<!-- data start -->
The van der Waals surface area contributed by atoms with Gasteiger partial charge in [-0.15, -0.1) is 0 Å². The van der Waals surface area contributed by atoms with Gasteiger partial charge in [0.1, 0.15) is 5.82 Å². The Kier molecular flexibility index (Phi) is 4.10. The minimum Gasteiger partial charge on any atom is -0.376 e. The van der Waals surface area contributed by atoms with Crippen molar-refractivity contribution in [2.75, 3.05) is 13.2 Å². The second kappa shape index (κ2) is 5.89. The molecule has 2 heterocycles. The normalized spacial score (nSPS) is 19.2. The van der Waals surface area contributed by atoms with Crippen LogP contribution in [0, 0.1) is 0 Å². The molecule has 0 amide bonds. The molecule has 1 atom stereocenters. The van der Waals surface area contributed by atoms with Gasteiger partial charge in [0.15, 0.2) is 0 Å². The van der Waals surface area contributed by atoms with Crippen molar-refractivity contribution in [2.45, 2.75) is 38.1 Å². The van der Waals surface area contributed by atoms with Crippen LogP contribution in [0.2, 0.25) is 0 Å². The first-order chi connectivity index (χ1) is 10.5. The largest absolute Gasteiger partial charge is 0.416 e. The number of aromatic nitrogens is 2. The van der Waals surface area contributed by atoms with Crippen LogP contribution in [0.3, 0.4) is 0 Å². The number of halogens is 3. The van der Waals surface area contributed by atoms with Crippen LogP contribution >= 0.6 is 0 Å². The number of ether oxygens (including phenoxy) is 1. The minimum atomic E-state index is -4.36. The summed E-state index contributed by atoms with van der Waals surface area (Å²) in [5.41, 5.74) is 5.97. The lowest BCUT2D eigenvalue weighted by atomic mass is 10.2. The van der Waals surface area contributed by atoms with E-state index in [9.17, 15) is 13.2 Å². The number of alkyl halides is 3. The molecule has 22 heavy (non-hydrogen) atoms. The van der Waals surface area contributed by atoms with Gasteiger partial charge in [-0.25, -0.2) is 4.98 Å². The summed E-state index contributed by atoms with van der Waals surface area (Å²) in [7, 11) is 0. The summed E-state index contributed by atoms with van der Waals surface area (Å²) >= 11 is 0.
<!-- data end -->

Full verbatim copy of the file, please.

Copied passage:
The van der Waals surface area contributed by atoms with Gasteiger partial charge in [-0.15, -0.1) is 0 Å². The van der Waals surface area contributed by atoms with Gasteiger partial charge in [0.1, 0.15) is 5.82 Å². The Kier molecular flexibility index (Phi) is 4.10. The minimum Gasteiger partial charge on any atom is -0.376 e. The van der Waals surface area contributed by atoms with Crippen molar-refractivity contribution in [2.75, 3.05) is 13.2 Å². The second kappa shape index (κ2) is 5.89. The molecule has 2 heterocycles. The normalized spacial score (nSPS) is 19.2. The van der Waals surface area contributed by atoms with Crippen LogP contribution in [0, 0.1) is 0 Å². The molecule has 0 amide bonds. The molecule has 1 atom stereocenters. The van der Waals surface area contributed by atoms with Gasteiger partial charge in [0.15, 0.2) is 0 Å². The van der Waals surface area contributed by atoms with Crippen molar-refractivity contribution in [2.45, 2.75) is 38.1 Å². The van der Waals surface area contributed by atoms with Crippen LogP contribution in [0.2, 0.25) is 0 Å². The first-order chi connectivity index (χ1) is 10.5. The largest absolute Gasteiger partial charge is 0.416 e. The number of aromatic nitrogens is 2. The van der Waals surface area contributed by atoms with Crippen LogP contribution in [0.3, 0.4) is 0 Å². The number of halogens is 3. The van der Waals surface area contributed by atoms with Crippen LogP contribution >= 0.6 is 0 Å². The number of ether oxygens (including phenoxy) is 1. The minimum atomic E-state index is -4.36. The summed E-state index contributed by atoms with van der Waals surface area (Å²) in [5.41, 5.74) is 5.97. The lowest BCUT2D eigenvalue weighted by atomic mass is 10.2. The van der Waals surface area contributed by atoms with E-state index in [9.17, 15) is 13.2 Å². The number of alkyl halides is 3. The molecule has 22 heavy (non-hydrogen) atoms. The van der Waals surface area contributed by atoms with Gasteiger partial charge in [-0.25, -0.2) is 4.98 Å². The summed E-state index contributed by atoms with van der Waals surface area (Å²) in [7, 11) is 0. The summed E-state index contributed by atoms with van der Waals surface area (Å²) >= 11 is 0.